Master Felix Barrow (by his Litigation Friend and Grandfather Mr Hugh Barrow) v Rosemary Merrett

JurisdictionEngland & Wales
JudgeRichard Hermer
Judgment Date31 March 2021
Neutral Citation[2021] EWHC 792 (QB)
CourtQueen's Bench Division
Docket NumberCase No: HQ18P00393
Date31 March 2021

[2021] EWHC 792 (QB)



Royal Courts of Justice

Strand, London, WC2A 2LL


Richard Hermer QC

(Sitting as a Deputy High Court Judge)

Case No: HQ18P00393

Master Felix Barrow (By his Litigation Friend and Grandfather Mr Hugh Barrow)
Stuart Barrow
Second Claimant


Vanessa Barrow
Third Claimant
Rosemary Merrett
First Defendant


Liverpool Victoria Insurance Company Limited
Second Defendant

Susan Rodway QC and James Burton (instructed by Moore Barlow LLP) for the Claimants

Derek O'Sullivan QC (instructed BLM, Southampton) for the First and Second Defendant

Hearing dates: 1–5 March 2021

Approved Judgment

I direct that pursuant to CPR PD 39A para 6.1 no official shorthand note shall be taken of this Judgment and that copies of this version as handed down may be treated as authentic.

Richard Hermer QC

Richard Hermer QC:




This is a claim is a claim for damages brought on behalf of a child, Felix Barrow (‘Felix’), who on 7 October 2015 sustained severe injuries when he was involved in a collision with a car driven by the First Defendant, Mrs Rosemary Merrett 1. The accident occurred when Felix was crossing the road outside his home on the way to school. Although the parties cannot agree who bears legal responsibility for the accident, there is no dispute that what occurred was a tragedy with lasting impact on many involved but above all for Felix who sustained life changing injuries.


The trial was of liability alone. The task for the Court is to determine whether the Defendant was at fault for the collision and, if so, whether Felix can also be said to have contributed to the accident in a legally relevant way.


Although the Court was presented with a considerable amount of expert evidence it soon became apparent that the core dispute really turned upon two closely related core questions of fact namely:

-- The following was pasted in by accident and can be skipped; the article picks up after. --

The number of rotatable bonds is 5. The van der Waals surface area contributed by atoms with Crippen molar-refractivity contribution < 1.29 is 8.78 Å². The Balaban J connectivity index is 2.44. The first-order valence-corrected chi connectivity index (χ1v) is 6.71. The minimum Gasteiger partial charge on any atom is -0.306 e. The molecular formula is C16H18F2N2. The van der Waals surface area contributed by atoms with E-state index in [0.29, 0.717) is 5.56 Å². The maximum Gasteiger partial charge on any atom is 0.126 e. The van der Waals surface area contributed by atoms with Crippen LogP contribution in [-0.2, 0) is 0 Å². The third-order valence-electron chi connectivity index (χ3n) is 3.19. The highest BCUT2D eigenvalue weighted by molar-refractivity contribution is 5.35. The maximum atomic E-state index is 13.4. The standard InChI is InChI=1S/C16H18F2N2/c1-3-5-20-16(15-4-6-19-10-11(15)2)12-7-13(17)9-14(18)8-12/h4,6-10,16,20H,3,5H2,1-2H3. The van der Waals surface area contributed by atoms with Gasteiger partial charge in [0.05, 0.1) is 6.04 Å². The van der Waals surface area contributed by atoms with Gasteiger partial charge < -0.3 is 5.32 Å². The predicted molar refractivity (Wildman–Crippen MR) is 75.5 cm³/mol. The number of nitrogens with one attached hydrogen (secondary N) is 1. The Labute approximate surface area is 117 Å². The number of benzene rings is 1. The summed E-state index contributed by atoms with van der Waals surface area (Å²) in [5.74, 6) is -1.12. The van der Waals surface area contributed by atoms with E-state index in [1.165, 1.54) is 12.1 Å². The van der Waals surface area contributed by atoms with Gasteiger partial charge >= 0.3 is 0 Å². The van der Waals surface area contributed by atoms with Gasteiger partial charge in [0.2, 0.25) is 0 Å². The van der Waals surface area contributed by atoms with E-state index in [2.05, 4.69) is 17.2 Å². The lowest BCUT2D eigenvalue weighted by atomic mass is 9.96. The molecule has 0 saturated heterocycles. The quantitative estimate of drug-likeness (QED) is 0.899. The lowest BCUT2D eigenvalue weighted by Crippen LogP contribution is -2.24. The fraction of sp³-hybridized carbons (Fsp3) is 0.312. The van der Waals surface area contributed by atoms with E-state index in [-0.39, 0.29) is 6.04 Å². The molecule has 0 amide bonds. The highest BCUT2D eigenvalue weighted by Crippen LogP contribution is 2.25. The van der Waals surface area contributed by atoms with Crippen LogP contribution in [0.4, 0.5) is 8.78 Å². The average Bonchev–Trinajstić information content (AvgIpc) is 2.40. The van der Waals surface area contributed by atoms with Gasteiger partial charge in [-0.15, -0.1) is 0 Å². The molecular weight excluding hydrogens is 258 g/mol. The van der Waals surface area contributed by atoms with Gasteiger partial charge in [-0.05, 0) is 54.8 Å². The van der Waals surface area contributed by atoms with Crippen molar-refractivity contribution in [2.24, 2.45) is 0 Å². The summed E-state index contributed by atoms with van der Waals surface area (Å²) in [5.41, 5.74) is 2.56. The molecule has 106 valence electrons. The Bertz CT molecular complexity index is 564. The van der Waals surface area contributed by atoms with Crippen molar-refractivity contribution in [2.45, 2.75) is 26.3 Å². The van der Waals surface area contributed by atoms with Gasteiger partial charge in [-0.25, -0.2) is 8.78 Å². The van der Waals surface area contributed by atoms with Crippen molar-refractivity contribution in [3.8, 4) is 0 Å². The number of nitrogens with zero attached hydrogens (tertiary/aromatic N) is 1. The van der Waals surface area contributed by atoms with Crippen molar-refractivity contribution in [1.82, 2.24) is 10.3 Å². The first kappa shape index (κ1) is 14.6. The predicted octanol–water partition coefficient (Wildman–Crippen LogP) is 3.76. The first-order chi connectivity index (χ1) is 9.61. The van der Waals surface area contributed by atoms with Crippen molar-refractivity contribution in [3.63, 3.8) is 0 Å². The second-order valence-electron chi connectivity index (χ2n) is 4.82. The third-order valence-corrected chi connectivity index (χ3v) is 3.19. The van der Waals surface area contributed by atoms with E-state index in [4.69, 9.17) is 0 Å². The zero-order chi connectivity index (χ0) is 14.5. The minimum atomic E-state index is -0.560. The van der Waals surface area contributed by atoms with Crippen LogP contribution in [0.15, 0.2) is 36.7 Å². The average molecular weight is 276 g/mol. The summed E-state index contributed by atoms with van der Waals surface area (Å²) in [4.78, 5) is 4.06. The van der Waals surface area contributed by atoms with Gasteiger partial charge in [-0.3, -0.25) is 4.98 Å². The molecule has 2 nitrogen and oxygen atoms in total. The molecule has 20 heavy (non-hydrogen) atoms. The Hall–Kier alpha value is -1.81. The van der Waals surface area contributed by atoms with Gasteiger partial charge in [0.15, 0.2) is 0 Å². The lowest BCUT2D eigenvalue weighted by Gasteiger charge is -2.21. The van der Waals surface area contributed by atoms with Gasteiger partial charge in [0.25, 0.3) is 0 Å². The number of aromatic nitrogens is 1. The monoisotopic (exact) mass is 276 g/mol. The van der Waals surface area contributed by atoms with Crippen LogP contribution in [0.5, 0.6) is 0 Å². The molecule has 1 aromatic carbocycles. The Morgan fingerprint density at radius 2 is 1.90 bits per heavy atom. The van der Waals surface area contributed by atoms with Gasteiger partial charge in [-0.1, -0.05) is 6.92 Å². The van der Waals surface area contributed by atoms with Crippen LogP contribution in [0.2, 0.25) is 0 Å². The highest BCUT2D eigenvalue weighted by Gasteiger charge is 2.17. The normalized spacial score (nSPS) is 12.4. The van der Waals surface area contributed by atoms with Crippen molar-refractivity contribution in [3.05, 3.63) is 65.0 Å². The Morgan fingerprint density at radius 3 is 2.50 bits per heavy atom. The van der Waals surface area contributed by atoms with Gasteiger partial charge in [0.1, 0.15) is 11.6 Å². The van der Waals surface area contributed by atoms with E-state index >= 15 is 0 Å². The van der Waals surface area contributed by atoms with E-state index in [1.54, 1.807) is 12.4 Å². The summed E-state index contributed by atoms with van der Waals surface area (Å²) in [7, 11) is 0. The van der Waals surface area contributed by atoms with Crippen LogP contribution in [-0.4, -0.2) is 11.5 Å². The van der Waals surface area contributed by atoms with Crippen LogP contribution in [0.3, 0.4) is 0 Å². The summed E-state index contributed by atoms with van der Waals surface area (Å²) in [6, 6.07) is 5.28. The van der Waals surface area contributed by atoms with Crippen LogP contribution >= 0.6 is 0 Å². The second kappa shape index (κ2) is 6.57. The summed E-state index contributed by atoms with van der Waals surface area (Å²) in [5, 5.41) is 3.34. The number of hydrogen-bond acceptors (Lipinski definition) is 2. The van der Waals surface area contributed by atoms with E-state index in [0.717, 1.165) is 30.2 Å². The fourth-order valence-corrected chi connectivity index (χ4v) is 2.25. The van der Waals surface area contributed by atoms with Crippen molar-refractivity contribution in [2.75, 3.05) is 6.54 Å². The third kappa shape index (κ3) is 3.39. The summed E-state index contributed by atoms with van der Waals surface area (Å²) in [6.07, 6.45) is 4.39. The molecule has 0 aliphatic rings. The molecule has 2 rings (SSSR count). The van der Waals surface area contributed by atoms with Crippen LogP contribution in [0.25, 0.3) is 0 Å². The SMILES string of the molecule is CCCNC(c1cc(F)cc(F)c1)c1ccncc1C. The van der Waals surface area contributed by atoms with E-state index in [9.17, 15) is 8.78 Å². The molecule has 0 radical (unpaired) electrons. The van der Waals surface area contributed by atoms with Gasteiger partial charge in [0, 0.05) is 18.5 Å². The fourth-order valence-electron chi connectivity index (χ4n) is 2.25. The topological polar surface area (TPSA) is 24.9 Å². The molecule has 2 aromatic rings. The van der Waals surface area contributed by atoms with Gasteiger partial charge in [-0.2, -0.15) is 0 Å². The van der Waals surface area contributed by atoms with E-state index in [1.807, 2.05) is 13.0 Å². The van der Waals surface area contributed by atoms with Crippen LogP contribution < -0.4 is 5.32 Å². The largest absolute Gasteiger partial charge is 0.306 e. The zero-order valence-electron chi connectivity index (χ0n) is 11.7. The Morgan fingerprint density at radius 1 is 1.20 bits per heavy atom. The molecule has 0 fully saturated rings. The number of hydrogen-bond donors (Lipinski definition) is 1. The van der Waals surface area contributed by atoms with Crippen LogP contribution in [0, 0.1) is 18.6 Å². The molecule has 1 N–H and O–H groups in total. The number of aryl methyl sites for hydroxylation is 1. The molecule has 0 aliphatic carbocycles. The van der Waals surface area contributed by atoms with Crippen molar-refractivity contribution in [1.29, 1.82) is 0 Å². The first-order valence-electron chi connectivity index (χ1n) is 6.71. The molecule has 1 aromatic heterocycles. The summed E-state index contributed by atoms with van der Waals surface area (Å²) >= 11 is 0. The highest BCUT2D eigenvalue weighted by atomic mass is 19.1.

(i) Was Felix running or walking across the road immediately prior to the collision?

(ii) What was Felix's likely body position at the time of impact?


The parties agree that the answers to these two factual questions are capable of unlocking the dispute about who was responsible.


The Claimant's answer to these questions is that Felix was walking across the road when he slipped backwards in the middle of the carriageway. The case is that it took at least several seconds for him to start getting to his feet and it was whilst he was in the process of doing so that he was struck by the Defendant's car. The Defendant accepted at trial that if this version of events is correct then the Claimant is bound to succeed because Mrs Merrett would have had reasonable time to observe Felix's presence in the road and take evasive action. Indeed, the Defendant acknowledges that even if Felix ran rather than walked out into the road and slipped backwards but still took several seconds to attempt to get back to his feet, his presence in the road should still have been obvious and a reasonable driver would have avoided the collision.


The Defendant's answers to the core questions are that Felix was running across the road at the time of his accident. They contend that whilst running he likely slipped forward and moments later was struck by the car. Mirroring the Defendant's concession, the Claimant accepts that if these facts are established the claim must fail because Mrs Merrett would not have seen Felix until it was too late to take evasive action.